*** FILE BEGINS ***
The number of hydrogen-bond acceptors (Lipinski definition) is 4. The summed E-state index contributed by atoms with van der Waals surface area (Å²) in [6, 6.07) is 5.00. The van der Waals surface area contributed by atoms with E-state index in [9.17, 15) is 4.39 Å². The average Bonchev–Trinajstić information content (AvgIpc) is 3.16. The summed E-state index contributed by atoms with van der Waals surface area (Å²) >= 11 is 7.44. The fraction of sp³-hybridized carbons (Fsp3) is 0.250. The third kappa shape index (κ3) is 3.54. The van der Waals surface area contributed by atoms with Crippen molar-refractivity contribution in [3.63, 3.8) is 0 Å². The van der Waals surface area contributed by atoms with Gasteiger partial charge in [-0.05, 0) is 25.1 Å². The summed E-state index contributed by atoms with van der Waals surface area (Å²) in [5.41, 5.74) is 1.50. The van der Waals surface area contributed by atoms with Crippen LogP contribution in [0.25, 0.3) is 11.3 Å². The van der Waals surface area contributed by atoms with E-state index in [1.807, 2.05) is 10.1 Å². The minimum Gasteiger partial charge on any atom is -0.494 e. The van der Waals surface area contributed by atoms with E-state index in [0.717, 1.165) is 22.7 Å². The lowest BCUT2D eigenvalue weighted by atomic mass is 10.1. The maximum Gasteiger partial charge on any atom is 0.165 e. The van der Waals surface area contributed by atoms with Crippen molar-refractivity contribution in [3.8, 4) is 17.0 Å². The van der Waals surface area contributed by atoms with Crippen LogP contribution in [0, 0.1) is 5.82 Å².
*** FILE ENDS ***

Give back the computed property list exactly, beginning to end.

The number of hydrogen-bond acceptors (Lipinski definition) is 4. The summed E-state index contributed by atoms with van der Waals surface area (Å²) in [6, 6.07) is 5.00. The van der Waals surface area contributed by atoms with E-state index in [9.17, 15) is 4.39 Å². The average Bonchev–Trinajstić information content (AvgIpc) is 3.16. The summed E-state index contributed by atoms with van der Waals surface area (Å²) >= 11 is 7.44. The fraction of sp³-hybridized carbons (Fsp3) is 0.250. The third kappa shape index (κ3) is 3.54. The van der Waals surface area contributed by atoms with Crippen molar-refractivity contribution in [3.63, 3.8) is 0 Å². The van der Waals surface area contributed by atoms with Gasteiger partial charge in [-0.05, 0) is 25.1 Å². The summed E-state index contributed by atoms with van der Waals surface area (Å²) in [5.41, 5.74) is 1.50. The van der Waals surface area contributed by atoms with Crippen LogP contribution in [0.25, 0.3) is 11.3 Å². The van der Waals surface area contributed by atoms with E-state index in [1.807, 2.05) is 10.1 Å². The minimum Gasteiger partial charge on any atom is -0.494 e. The van der Waals surface area contributed by atoms with E-state index in [0.717, 1.165) is 22.7 Å². The lowest BCUT2D eigenvalue weighted by atomic mass is 10.1. The maximum Gasteiger partial charge on any atom is 0.165 e. The van der Waals surface area contributed by atoms with Crippen molar-refractivity contribution in [3.8, 4) is 17.0 Å². The van der Waals surface area contributed by atoms with Crippen LogP contribution in [0, 0.1) is 5.82 Å².